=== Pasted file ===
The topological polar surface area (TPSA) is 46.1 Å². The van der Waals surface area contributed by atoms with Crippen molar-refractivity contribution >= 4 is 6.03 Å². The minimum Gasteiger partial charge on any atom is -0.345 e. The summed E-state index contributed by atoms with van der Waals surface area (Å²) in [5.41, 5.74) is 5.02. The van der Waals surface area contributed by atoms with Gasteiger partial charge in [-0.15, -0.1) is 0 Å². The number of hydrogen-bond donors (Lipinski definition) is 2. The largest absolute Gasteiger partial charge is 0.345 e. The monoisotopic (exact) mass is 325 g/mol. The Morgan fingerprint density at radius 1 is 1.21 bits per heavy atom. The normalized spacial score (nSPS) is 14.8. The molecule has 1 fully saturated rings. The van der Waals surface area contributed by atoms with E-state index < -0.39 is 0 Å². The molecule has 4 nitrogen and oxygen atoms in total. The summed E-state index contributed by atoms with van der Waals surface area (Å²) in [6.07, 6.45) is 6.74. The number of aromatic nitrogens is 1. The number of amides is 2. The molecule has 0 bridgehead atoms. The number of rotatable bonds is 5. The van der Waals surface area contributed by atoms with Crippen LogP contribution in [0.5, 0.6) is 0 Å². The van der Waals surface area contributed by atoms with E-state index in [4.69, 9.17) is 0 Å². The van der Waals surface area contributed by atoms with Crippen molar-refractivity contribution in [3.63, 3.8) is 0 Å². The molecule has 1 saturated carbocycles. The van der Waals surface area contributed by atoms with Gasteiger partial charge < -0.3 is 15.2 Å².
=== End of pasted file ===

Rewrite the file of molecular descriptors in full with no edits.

The topological polar surface area (TPSA) is 46.1 Å². The van der Waals surface area contributed by atoms with Crippen molar-refractivity contribution >= 4 is 6.03 Å². The minimum Gasteiger partial charge on any atom is -0.345 e. The summed E-state index contributed by atoms with van der Waals surface area (Å²) in [5.41, 5.74) is 5.02. The van der Waals surface area contributed by atoms with Gasteiger partial charge in [-0.15, -0.1) is 0 Å². The number of hydrogen-bond donors (Lipinski definition) is 2. The largest absolute Gasteiger partial charge is 0.345 e. The monoisotopic (exact) mass is 325 g/mol. The Morgan fingerprint density at radius 1 is 1.21 bits per heavy atom. The normalized spacial score (nSPS) is 14.8. The molecule has 1 fully saturated rings. The van der Waals surface area contributed by atoms with E-state index < -0.39 is 0 Å². The molecule has 4 nitrogen and oxygen atoms in total. The summed E-state index contributed by atoms with van der Waals surface area (Å²) in [6.07, 6.45) is 6.74. The number of aromatic nitrogens is 1. The number of amides is 2. The molecule has 0 bridgehead atoms. The number of rotatable bonds is 5. The van der Waals surface area contributed by atoms with Crippen LogP contribution in [0.5, 0.6) is 0 Å². The van der Waals surface area contributed by atoms with E-state index in [4.69, 9.17) is 0 Å². The van der Waals surface area contributed by atoms with Crippen molar-refractivity contribution in [3.63, 3.8) is 0 Å². The molecule has 1 saturated carbocycles. The van der Waals surface area contributed by atoms with Gasteiger partial charge < -0.3 is 15.2 Å².